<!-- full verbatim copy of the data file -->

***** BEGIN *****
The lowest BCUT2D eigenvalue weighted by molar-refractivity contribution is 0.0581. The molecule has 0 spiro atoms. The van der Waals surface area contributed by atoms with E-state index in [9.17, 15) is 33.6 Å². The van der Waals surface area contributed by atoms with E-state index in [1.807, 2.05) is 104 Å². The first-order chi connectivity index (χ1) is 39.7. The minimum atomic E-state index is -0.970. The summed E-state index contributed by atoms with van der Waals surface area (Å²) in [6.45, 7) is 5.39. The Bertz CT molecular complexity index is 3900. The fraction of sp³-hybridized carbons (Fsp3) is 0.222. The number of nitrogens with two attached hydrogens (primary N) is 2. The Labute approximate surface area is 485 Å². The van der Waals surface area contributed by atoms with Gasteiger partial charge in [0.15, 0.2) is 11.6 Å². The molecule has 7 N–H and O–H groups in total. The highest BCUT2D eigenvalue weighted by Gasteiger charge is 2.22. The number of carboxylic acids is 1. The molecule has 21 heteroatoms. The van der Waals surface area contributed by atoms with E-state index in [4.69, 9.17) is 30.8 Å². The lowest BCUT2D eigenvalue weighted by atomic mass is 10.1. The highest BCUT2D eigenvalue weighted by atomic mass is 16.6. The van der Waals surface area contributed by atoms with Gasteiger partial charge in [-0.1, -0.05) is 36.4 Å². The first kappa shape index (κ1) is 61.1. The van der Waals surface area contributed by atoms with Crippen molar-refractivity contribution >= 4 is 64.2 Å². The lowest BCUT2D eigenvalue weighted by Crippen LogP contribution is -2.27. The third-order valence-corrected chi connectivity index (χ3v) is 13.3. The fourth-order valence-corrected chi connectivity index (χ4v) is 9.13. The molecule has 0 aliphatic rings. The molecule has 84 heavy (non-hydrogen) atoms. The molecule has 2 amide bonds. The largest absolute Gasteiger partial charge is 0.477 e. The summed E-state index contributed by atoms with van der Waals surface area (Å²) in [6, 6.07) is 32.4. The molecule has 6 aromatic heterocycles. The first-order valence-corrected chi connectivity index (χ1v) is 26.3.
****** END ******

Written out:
The lowest BCUT2D eigenvalue weighted by molar-refractivity contribution is 0.0581. The molecule has 0 spiro atoms. The van der Waals surface area contributed by atoms with E-state index in [9.17, 15) is 33.6 Å². The van der Waals surface area contributed by atoms with E-state index in [1.807, 2.05) is 104 Å². The first-order chi connectivity index (χ1) is 39.7. The minimum atomic E-state index is -0.970. The summed E-state index contributed by atoms with van der Waals surface area (Å²) in [6.45, 7) is 5.39. The Bertz CT molecular complexity index is 3900. The fraction of sp³-hybridized carbons (Fsp3) is 0.222. The number of nitrogens with two attached hydrogens (primary N) is 2. The Labute approximate surface area is 485 Å². The van der Waals surface area contributed by atoms with Gasteiger partial charge in [0.15, 0.2) is 11.6 Å². The molecule has 7 N–H and O–H groups in total. The highest BCUT2D eigenvalue weighted by Gasteiger charge is 2.22. The number of carboxylic acids is 1. The molecule has 21 heteroatoms. The van der Waals surface area contributed by atoms with E-state index in [4.69, 9.17) is 30.8 Å². The lowest BCUT2D eigenvalue weighted by atomic mass is 10.1. The highest BCUT2D eigenvalue weighted by atomic mass is 16.6. The van der Waals surface area contributed by atoms with Gasteiger partial charge in [-0.1, -0.05) is 36.4 Å². The first kappa shape index (κ1) is 61.1. The van der Waals surface area contributed by atoms with Crippen molar-refractivity contribution >= 4 is 64.2 Å². The lowest BCUT2D eigenvalue weighted by Crippen LogP contribution is -2.27. The third-order valence-corrected chi connectivity index (χ3v) is 13.3. The fourth-order valence-corrected chi connectivity index (χ4v) is 9.13. The molecule has 0 aliphatic rings. The molecule has 84 heavy (non-hydrogen) atoms. The molecule has 2 amide bonds. The largest absolute Gasteiger partial charge is 0.477 e. The summed E-state index contributed by atoms with van der Waals surface area (Å²) in [6, 6.07) is 32.4. The molecule has 6 aromatic heterocycles. The first-order valence-corrected chi connectivity index (χ1v) is 26.3.